Wednesday, September 30, 2015

How To Change Your Mind

I was reading a blog post at around the same time I was doing my recovery-from-brain-injury homework (see post on "Post-concussive Mud") and something clicked. Not sure one or the other alone would have done more than skim off the surface of my "this doesn't really fit" filter for getting better.

But together? Wow. Something happened, a door unlocked, and I saw a new path that led further down the road to healing.

Also further away from the "old me," the one who I'd been trying so hard to get back to, but that's part of the revelation. She's gone, and that's okay. Who I am now and who I become are what matter.

So here's the article if you're curious: "To Change Your Life, Change Your Mind"

And here's the book I was using for homework: Back in Control by David Hanscom.

I think the article outlines the general principles of the book in a non-pain-related context, which is what I needed. I have had chronic back pain at times so I could relate, but I was using the exercises in the book as a treatment for Post-concussive Syndrome (PCS) and there was slippage for me between the two frameworks.

I'd tried other mind-body approaches that said they applied to a broad range of problems but were still focused almost entirely on how pain becomes detached from its physical cause. A good example is phantom limb pain, which lasts or recurs after the injured limb is amputated and can be just as excruciating as the original injury. Homework in these books and programs circled around the core issues that seem to set a chronic pain loop into motion, with the underlying assumption that addressing root psychological conflicts (like depression and grief over a traumatic loss) will lessen and even eliminate symptoms.

Alan Gordon does a great job explaining why people with identical imaging studies of their back will have completely divergent experiences with pain and how the key to breaking the link is training your brain not to fall for the bait. Sure, you had a herniated disc. Yes, it hurt like hell. But if the pain alarm is still blaring months later, that may be more about the alarm than the disc. If the alarm's stuck on "high" and the injury itself is down to "low," getting the two aligned takes some work.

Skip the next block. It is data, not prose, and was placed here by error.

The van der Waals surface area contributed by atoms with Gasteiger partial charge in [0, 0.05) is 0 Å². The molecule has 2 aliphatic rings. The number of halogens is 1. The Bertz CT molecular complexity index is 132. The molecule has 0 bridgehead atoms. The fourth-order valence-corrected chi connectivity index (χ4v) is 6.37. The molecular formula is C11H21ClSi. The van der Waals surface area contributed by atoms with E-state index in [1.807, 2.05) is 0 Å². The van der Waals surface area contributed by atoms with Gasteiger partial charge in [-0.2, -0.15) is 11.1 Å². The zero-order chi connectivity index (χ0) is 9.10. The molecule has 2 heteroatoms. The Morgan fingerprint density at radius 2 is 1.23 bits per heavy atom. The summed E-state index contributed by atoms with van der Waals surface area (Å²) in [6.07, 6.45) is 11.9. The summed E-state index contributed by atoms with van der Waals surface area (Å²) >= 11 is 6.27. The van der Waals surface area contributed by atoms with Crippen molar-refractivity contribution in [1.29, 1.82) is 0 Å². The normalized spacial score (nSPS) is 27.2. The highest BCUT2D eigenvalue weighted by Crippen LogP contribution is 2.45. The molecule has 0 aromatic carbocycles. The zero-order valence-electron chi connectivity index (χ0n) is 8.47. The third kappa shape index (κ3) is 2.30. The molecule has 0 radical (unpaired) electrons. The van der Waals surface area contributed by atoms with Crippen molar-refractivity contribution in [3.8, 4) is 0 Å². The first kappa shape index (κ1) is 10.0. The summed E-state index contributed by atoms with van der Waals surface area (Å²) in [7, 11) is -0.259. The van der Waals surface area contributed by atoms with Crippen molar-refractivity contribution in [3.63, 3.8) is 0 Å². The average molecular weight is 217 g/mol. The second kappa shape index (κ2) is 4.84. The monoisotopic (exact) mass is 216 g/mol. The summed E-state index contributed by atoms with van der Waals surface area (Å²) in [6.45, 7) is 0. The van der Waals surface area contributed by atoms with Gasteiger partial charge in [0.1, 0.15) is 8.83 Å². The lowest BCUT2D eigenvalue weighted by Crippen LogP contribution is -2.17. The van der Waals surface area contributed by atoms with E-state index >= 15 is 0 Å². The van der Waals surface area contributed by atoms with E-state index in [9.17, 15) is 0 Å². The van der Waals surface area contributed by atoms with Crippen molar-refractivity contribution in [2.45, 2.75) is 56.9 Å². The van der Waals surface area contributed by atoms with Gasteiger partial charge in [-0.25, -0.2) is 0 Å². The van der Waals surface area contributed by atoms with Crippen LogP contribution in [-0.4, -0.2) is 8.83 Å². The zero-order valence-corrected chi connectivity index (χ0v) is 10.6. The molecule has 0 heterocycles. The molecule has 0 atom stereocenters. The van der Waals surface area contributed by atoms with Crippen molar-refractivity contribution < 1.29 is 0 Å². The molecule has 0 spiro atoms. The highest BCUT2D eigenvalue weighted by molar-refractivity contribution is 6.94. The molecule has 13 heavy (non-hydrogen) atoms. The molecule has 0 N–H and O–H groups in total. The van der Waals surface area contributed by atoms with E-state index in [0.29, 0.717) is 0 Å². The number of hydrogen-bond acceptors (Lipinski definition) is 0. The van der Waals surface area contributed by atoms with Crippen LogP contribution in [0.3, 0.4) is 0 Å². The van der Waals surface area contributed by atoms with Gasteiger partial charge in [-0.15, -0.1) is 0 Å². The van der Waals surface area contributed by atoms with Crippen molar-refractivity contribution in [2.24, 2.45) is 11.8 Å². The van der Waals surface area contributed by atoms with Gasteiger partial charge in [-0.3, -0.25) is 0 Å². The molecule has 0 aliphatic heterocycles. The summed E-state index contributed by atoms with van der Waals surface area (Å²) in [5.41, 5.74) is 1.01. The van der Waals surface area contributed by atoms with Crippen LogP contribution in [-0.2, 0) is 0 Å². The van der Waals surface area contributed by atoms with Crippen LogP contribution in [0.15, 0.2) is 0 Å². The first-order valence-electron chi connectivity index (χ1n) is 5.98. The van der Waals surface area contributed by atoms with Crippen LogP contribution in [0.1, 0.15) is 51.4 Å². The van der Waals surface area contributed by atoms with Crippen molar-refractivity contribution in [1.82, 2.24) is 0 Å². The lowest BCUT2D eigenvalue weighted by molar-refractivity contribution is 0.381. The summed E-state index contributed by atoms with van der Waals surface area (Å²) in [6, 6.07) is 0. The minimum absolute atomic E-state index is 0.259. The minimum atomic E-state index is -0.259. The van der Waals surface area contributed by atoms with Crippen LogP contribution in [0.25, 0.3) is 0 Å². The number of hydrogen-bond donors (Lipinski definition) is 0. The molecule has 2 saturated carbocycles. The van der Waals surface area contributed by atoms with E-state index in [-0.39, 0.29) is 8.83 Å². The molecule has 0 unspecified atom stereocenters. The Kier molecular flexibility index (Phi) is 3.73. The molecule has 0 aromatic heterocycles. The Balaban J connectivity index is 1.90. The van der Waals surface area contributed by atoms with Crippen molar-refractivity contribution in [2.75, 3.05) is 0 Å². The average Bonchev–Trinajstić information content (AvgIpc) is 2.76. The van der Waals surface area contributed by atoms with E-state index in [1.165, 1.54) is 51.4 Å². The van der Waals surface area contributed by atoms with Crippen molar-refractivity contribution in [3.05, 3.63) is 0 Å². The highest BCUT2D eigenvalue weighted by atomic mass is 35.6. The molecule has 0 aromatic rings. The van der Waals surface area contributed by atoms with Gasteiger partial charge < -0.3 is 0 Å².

Mostly this involves cognitive strategies like the ones Gordon lays out in his self-guided TMS Recovery Program but also a close look at how your body has learned to handle stress (using something like Harold Schubiner's MBS Worksheet from his Unlearn Your Pain book), as well as with mind-body integration practices (like meditation) that improve your physical and emotional awareness and the junctures where one might be affecting the other.

All of this applies in general to PCS once the brain injury has stabilized, even without chronic pain from headaches. Why? Because we're human and this is how we roll--we hide emotions in some pretty weird parts of our body (and some not-so-weird, like muscles in our neck or jaw). Digging those out doesn't always feel worth the effort, which is fine, but then the physical aches and pains start to multiply and become debilitating. The only way to have full control of our bodies and minds is to find all the hidden links between the two and snip them. Then we feel our emotions no matter how much we'd rather not, experience them as distinctly different from illness or injury, and find effective ways to feel better. No more panic attacks that feel like heart attacks. No more rage ulcers, or binging to fill an emotional void. All really good.

But would PCS symptoms go away? Are they driven more by emotions than structural damage within the brain? And if not, if there are (like most of us with the disorder would testify) fundamental changes in the way we think, react, sense and feel after a serious or series of TBI's that are mostly caused by structural damage, then would MBS strategies help anyway? Conventional MBS treatment says no, that if you believe any of your symptoms have a physical cause then you will not benefit. You get better only once you convince yourself that the symptoms are fully within your control.

The thing is, I believe both, and in treatments like DBT this is expected. The DBT twin mantras are "you're doing the best you can" and "you can do better." That's the dialectic that gives you control when your're facing a towering problem. It also helps when disentangling which PCS symptoms are most amenable to change. There's always something you can do to change the situation for better, or even worse.